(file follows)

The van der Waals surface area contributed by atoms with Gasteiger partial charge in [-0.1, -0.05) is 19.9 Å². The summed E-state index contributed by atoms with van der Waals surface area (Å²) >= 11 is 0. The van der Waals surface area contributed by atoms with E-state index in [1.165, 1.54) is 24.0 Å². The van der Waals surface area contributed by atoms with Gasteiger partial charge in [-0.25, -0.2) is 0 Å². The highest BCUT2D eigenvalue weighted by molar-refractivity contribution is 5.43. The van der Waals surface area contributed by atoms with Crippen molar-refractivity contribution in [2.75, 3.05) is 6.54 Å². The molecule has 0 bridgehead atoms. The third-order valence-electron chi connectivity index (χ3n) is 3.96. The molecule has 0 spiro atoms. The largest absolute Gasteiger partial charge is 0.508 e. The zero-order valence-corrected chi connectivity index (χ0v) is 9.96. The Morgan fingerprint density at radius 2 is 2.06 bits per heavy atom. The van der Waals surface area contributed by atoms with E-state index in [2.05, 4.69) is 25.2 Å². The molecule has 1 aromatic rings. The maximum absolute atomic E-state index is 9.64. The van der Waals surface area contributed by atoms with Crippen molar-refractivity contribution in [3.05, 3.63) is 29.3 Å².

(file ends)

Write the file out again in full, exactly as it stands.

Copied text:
The van der Waals surface area contributed by atoms with Gasteiger partial charge in [-0.1, -0.05) is 19.9 Å². The summed E-state index contributed by atoms with van der Waals surface area (Å²) >= 11 is 0. The van der Waals surface area contributed by atoms with E-state index in [1.165, 1.54) is 24.0 Å². The van der Waals surface area contributed by atoms with Gasteiger partial charge in [-0.25, -0.2) is 0 Å². The highest BCUT2D eigenvalue weighted by molar-refractivity contribution is 5.43. The van der Waals surface area contributed by atoms with Crippen molar-refractivity contribution in [2.75, 3.05) is 6.54 Å². The molecule has 0 bridgehead atoms. The third-order valence-electron chi connectivity index (χ3n) is 3.96. The molecule has 0 spiro atoms. The largest absolute Gasteiger partial charge is 0.508 e. The zero-order valence-corrected chi connectivity index (χ0v) is 9.96. The Morgan fingerprint density at radius 2 is 2.06 bits per heavy atom. The van der Waals surface area contributed by atoms with E-state index in [2.05, 4.69) is 25.2 Å². The molecule has 1 aromatic rings. The maximum absolute atomic E-state index is 9.64. The van der Waals surface area contributed by atoms with Crippen molar-refractivity contribution in [3.05, 3.63) is 29.3 Å².